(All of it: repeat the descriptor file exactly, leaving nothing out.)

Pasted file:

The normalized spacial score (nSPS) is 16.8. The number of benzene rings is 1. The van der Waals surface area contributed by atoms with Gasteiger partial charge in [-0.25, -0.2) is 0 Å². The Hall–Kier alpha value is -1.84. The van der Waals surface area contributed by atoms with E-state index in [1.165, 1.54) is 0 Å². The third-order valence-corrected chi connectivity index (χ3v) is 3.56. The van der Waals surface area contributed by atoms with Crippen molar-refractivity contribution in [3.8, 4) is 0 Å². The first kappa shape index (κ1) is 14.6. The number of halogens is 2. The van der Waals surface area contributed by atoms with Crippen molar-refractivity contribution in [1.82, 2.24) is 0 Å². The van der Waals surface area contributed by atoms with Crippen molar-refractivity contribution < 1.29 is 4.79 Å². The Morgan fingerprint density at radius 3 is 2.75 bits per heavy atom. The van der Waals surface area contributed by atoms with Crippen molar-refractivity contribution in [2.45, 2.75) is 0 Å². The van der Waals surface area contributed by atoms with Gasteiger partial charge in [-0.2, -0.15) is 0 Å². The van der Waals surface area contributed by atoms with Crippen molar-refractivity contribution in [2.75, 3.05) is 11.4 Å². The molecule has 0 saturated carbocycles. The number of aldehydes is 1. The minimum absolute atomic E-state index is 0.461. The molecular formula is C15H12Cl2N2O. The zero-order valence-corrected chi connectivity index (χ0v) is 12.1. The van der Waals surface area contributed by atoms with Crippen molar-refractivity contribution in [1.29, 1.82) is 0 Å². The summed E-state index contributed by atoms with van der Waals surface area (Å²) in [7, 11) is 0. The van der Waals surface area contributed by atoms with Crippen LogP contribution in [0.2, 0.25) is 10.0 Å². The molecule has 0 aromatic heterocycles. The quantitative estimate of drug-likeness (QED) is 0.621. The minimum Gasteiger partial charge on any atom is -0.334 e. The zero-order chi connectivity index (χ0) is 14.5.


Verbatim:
The normalized spacial score (nSPS) is 16.8. The number of benzene rings is 1. The van der Waals surface area contributed by atoms with Gasteiger partial charge in [-0.25, -0.2) is 0 Å². The Hall–Kier alpha value is -1.84. The van der Waals surface area contributed by atoms with E-state index in [1.165, 1.54) is 0 Å². The third-order valence-corrected chi connectivity index (χ3v) is 3.56. The van der Waals surface area contributed by atoms with Crippen molar-refractivity contribution in [3.8, 4) is 0 Å². The first kappa shape index (κ1) is 14.6. The number of halogens is 2. The van der Waals surface area contributed by atoms with Crippen molar-refractivity contribution in [1.82, 2.24) is 0 Å². The van der Waals surface area contributed by atoms with Crippen molar-refractivity contribution < 1.29 is 4.79 Å². The Morgan fingerprint density at radius 3 is 2.75 bits per heavy atom. The van der Waals surface area contributed by atoms with Crippen molar-refractivity contribution in [2.45, 2.75) is 0 Å². The van der Waals surface area contributed by atoms with Gasteiger partial charge in [-0.2, -0.15) is 0 Å². The van der Waals surface area contributed by atoms with Crippen molar-refractivity contribution in [2.75, 3.05) is 11.4 Å². The molecule has 0 saturated carbocycles. The number of aldehydes is 1. The minimum absolute atomic E-state index is 0.461. The molecular formula is C15H12Cl2N2O. The zero-order valence-corrected chi connectivity index (χ0v) is 12.1. The van der Waals surface area contributed by atoms with Crippen molar-refractivity contribution in [1.29, 1.82) is 0 Å². The summed E-state index contributed by atoms with van der Waals surface area (Å²) in [7, 11) is 0. The van der Waals surface area contributed by atoms with Crippen LogP contribution in [0.2, 0.25) is 10.0 Å². The molecule has 0 aromatic heterocycles. The quantitative estimate of drug-likeness (QED) is 0.621. The minimum Gasteiger partial charge on any atom is -0.334 e. The zero-order chi connectivity index (χ0) is 14.5.